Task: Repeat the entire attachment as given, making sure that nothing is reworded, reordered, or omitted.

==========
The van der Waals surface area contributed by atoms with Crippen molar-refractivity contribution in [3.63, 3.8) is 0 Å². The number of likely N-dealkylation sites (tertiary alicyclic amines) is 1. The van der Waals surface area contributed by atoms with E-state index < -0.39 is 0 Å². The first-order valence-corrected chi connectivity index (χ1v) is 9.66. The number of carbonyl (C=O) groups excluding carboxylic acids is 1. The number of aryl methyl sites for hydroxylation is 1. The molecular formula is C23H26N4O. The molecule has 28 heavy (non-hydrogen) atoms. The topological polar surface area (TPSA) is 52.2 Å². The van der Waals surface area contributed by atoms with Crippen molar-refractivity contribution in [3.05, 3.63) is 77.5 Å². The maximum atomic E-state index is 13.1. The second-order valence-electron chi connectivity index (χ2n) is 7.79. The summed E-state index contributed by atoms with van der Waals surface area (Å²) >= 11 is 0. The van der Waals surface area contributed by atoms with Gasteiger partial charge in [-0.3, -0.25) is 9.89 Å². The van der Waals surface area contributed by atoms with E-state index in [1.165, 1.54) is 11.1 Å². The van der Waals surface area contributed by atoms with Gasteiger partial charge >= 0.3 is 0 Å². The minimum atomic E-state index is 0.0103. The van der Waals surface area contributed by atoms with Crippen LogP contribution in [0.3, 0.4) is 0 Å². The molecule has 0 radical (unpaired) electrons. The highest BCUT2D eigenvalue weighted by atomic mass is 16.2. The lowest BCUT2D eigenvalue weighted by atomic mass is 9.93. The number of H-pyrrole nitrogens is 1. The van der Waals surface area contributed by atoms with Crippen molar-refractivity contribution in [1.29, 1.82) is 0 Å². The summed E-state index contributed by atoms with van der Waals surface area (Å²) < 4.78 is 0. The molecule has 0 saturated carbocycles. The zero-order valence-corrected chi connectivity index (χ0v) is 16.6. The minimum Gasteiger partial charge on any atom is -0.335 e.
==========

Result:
The van der Waals surface area contributed by atoms with Crippen molar-refractivity contribution in [3.63, 3.8) is 0 Å². The number of likely N-dealkylation sites (tertiary alicyclic amines) is 1. The van der Waals surface area contributed by atoms with E-state index < -0.39 is 0 Å². The first-order valence-corrected chi connectivity index (χ1v) is 9.66. The number of carbonyl (C=O) groups excluding carboxylic acids is 1. The number of aryl methyl sites for hydroxylation is 1. The molecular formula is C23H26N4O. The molecule has 28 heavy (non-hydrogen) atoms. The topological polar surface area (TPSA) is 52.2 Å². The van der Waals surface area contributed by atoms with Crippen molar-refractivity contribution in [3.05, 3.63) is 77.5 Å². The maximum atomic E-state index is 13.1. The second-order valence-electron chi connectivity index (χ2n) is 7.79. The summed E-state index contributed by atoms with van der Waals surface area (Å²) >= 11 is 0. The van der Waals surface area contributed by atoms with Gasteiger partial charge in [-0.3, -0.25) is 9.89 Å². The van der Waals surface area contributed by atoms with E-state index in [1.165, 1.54) is 11.1 Å². The van der Waals surface area contributed by atoms with Gasteiger partial charge >= 0.3 is 0 Å². The minimum atomic E-state index is 0.0103. The van der Waals surface area contributed by atoms with Crippen LogP contribution in [0.3, 0.4) is 0 Å². The molecule has 0 radical (unpaired) electrons. The highest BCUT2D eigenvalue weighted by atomic mass is 16.2. The lowest BCUT2D eigenvalue weighted by atomic mass is 9.93. The number of H-pyrrole nitrogens is 1. The van der Waals surface area contributed by atoms with Crippen molar-refractivity contribution in [1.29, 1.82) is 0 Å². The summed E-state index contributed by atoms with van der Waals surface area (Å²) < 4.78 is 0. The molecule has 0 saturated carbocycles. The zero-order valence-corrected chi connectivity index (χ0v) is 16.6. The minimum Gasteiger partial charge on any atom is -0.335 e.